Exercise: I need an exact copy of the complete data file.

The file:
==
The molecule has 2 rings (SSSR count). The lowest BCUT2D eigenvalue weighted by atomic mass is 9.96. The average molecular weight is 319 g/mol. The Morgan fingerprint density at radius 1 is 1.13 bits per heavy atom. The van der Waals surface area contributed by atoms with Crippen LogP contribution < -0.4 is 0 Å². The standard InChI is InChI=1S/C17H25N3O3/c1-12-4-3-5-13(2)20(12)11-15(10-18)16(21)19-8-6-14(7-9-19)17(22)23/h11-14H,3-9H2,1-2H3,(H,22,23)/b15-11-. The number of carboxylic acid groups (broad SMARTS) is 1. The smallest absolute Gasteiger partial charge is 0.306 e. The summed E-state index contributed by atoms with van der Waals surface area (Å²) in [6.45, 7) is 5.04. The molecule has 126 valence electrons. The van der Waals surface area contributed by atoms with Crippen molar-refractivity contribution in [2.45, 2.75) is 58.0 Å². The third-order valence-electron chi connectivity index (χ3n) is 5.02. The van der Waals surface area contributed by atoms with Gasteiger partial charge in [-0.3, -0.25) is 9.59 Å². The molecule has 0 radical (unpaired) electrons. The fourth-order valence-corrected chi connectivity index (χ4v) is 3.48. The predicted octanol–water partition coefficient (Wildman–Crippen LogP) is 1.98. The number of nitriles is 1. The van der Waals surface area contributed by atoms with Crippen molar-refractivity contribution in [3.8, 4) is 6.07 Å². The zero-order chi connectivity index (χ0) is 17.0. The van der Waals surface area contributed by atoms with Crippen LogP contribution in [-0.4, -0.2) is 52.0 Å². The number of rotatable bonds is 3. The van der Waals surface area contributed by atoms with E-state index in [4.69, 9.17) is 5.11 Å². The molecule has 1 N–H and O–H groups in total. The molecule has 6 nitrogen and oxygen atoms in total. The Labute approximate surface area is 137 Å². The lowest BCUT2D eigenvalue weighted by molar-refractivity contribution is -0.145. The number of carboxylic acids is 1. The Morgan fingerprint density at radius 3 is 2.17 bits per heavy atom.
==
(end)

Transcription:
The molecule has 2 rings (SSSR count). The lowest BCUT2D eigenvalue weighted by atomic mass is 9.96. The average molecular weight is 319 g/mol. The Morgan fingerprint density at radius 1 is 1.13 bits per heavy atom. The van der Waals surface area contributed by atoms with Crippen LogP contribution < -0.4 is 0 Å². The standard InChI is InChI=1S/C17H25N3O3/c1-12-4-3-5-13(2)20(12)11-15(10-18)16(21)19-8-6-14(7-9-19)17(22)23/h11-14H,3-9H2,1-2H3,(H,22,23)/b15-11-. The number of carboxylic acid groups (broad SMARTS) is 1. The smallest absolute Gasteiger partial charge is 0.306 e. The summed E-state index contributed by atoms with van der Waals surface area (Å²) in [6.45, 7) is 5.04. The molecule has 126 valence electrons. The van der Waals surface area contributed by atoms with Crippen molar-refractivity contribution in [2.45, 2.75) is 58.0 Å². The third-order valence-electron chi connectivity index (χ3n) is 5.02. The van der Waals surface area contributed by atoms with Gasteiger partial charge in [-0.3, -0.25) is 9.59 Å². The molecule has 0 radical (unpaired) electrons. The fourth-order valence-corrected chi connectivity index (χ4v) is 3.48. The predicted octanol–water partition coefficient (Wildman–Crippen LogP) is 1.98. The number of nitriles is 1. The van der Waals surface area contributed by atoms with Crippen molar-refractivity contribution in [3.8, 4) is 6.07 Å². The zero-order chi connectivity index (χ0) is 17.0. The van der Waals surface area contributed by atoms with Crippen LogP contribution in [-0.4, -0.2) is 52.0 Å². The number of rotatable bonds is 3. The van der Waals surface area contributed by atoms with E-state index in [4.69, 9.17) is 5.11 Å². The molecule has 1 N–H and O–H groups in total. The molecule has 6 nitrogen and oxygen atoms in total. The Labute approximate surface area is 137 Å². The lowest BCUT2D eigenvalue weighted by molar-refractivity contribution is -0.145. The number of carboxylic acids is 1. The Morgan fingerprint density at radius 3 is 2.17 bits per heavy atom.